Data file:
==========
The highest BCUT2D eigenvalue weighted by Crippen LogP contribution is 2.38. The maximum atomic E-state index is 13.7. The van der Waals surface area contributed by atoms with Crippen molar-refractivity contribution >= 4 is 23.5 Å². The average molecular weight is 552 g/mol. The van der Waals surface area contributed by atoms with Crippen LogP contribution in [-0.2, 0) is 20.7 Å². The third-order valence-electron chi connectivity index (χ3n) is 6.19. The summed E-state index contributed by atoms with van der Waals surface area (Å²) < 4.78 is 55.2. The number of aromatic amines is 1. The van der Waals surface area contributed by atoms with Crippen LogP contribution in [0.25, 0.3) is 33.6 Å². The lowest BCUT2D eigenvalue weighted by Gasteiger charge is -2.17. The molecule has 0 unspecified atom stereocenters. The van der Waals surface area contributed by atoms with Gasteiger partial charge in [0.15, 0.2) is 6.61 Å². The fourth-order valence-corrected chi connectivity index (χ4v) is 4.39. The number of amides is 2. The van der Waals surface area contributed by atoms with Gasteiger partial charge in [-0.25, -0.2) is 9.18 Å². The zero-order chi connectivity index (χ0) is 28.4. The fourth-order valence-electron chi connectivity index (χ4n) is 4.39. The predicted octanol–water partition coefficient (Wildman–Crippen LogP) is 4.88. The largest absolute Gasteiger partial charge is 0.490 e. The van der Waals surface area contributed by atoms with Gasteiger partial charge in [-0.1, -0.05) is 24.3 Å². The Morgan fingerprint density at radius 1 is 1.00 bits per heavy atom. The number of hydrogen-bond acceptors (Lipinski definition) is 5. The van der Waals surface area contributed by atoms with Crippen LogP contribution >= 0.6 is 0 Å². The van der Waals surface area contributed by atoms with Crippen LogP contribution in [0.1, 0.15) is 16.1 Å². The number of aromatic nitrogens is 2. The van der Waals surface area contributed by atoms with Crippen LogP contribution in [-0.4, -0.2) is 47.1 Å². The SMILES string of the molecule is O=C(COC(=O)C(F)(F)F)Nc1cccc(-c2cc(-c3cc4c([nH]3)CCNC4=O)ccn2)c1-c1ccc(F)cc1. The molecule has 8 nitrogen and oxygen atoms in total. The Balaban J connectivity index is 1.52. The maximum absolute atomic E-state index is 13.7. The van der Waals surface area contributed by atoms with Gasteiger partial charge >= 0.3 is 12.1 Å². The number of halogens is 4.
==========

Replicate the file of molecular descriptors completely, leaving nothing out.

The highest BCUT2D eigenvalue weighted by Crippen LogP contribution is 2.38. The maximum atomic E-state index is 13.7. The van der Waals surface area contributed by atoms with Crippen molar-refractivity contribution >= 4 is 23.5 Å². The average molecular weight is 552 g/mol. The van der Waals surface area contributed by atoms with Crippen LogP contribution in [-0.2, 0) is 20.7 Å². The third-order valence-electron chi connectivity index (χ3n) is 6.19. The summed E-state index contributed by atoms with van der Waals surface area (Å²) < 4.78 is 55.2. The number of aromatic amines is 1. The van der Waals surface area contributed by atoms with Crippen LogP contribution in [0.25, 0.3) is 33.6 Å². The lowest BCUT2D eigenvalue weighted by Gasteiger charge is -2.17. The molecule has 0 unspecified atom stereocenters. The van der Waals surface area contributed by atoms with Gasteiger partial charge in [0.15, 0.2) is 6.61 Å². The fourth-order valence-corrected chi connectivity index (χ4v) is 4.39. The number of amides is 2. The van der Waals surface area contributed by atoms with Gasteiger partial charge in [-0.25, -0.2) is 9.18 Å². The zero-order chi connectivity index (χ0) is 28.4. The fourth-order valence-electron chi connectivity index (χ4n) is 4.39. The predicted octanol–water partition coefficient (Wildman–Crippen LogP) is 4.88. The largest absolute Gasteiger partial charge is 0.490 e. The van der Waals surface area contributed by atoms with Gasteiger partial charge in [-0.1, -0.05) is 24.3 Å². The Morgan fingerprint density at radius 1 is 1.00 bits per heavy atom. The number of hydrogen-bond acceptors (Lipinski definition) is 5. The van der Waals surface area contributed by atoms with Crippen LogP contribution >= 0.6 is 0 Å². The van der Waals surface area contributed by atoms with Crippen LogP contribution in [0.1, 0.15) is 16.1 Å². The number of aromatic nitrogens is 2. The van der Waals surface area contributed by atoms with Crippen LogP contribution in [-0.4, -0.2) is 47.1 Å². The SMILES string of the molecule is O=C(COC(=O)C(F)(F)F)Nc1cccc(-c2cc(-c3cc4c([nH]3)CCNC4=O)ccn2)c1-c1ccc(F)cc1. The molecule has 8 nitrogen and oxygen atoms in total. The Balaban J connectivity index is 1.52. The maximum absolute atomic E-state index is 13.7. The van der Waals surface area contributed by atoms with Gasteiger partial charge >= 0.3 is 12.1 Å². The number of halogens is 4.